The outbreak of Ebola virus disease in west Africa is unprecedented in many ways, including the high proportion of doctors, nurses, and other health care workers who have been infected.
To date, more than 240 health care workers have developed the disease in Guinea, Liberia, Nigeria, and Sierra Leone, and more than 120 have died.
Ebola has taken the lives of prominent doctors in Sierra Leone and Liberia, depriving these countries not only of experienced and dedicated medical care but also of inspiring national heroes.
Several factors help explain the high proportion of infected medical staff. These factors include shortages of personal protective equipment or its improper use, far too few medical staff for such a large outbreak, and the compassion that causes medical staff to work in isolation wards far beyond the number of hours recommended as safe.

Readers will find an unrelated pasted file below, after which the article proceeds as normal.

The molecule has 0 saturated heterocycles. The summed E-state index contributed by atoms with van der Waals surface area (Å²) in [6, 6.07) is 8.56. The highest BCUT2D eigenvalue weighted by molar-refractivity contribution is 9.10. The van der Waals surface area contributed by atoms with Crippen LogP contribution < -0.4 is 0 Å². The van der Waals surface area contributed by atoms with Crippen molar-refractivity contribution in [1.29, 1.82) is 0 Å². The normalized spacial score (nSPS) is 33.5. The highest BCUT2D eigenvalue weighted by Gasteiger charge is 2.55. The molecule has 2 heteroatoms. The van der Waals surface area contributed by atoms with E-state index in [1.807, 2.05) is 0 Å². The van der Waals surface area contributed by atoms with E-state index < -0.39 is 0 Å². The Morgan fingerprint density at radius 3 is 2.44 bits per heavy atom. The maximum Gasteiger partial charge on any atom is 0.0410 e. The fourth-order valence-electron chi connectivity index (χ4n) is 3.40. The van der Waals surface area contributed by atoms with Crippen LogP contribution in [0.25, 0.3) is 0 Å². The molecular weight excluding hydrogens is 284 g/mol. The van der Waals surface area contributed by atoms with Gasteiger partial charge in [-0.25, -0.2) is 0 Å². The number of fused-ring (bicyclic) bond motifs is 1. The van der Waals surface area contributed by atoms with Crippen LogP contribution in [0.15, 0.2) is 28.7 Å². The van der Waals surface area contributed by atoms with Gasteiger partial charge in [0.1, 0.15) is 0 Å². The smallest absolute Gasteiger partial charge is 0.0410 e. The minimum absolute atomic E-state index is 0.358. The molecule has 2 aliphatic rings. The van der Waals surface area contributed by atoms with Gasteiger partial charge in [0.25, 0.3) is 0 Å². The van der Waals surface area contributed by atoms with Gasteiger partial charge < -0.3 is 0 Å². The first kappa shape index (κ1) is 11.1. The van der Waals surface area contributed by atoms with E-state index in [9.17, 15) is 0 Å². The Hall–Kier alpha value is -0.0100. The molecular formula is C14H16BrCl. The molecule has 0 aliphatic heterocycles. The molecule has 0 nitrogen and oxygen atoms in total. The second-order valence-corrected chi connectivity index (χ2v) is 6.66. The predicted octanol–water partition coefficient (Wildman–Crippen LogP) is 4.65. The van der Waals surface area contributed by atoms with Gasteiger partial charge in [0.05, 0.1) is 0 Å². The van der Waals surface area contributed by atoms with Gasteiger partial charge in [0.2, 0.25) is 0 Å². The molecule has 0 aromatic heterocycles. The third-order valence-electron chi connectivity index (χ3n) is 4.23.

In the past, some Ebola outbreaks became visible only after transmission was amplified in a health care setting and doctors and nurses fell ill. However, once the Ebola virus was identified and proper protective measures were put in place, cases among medical staff dropped dramatically.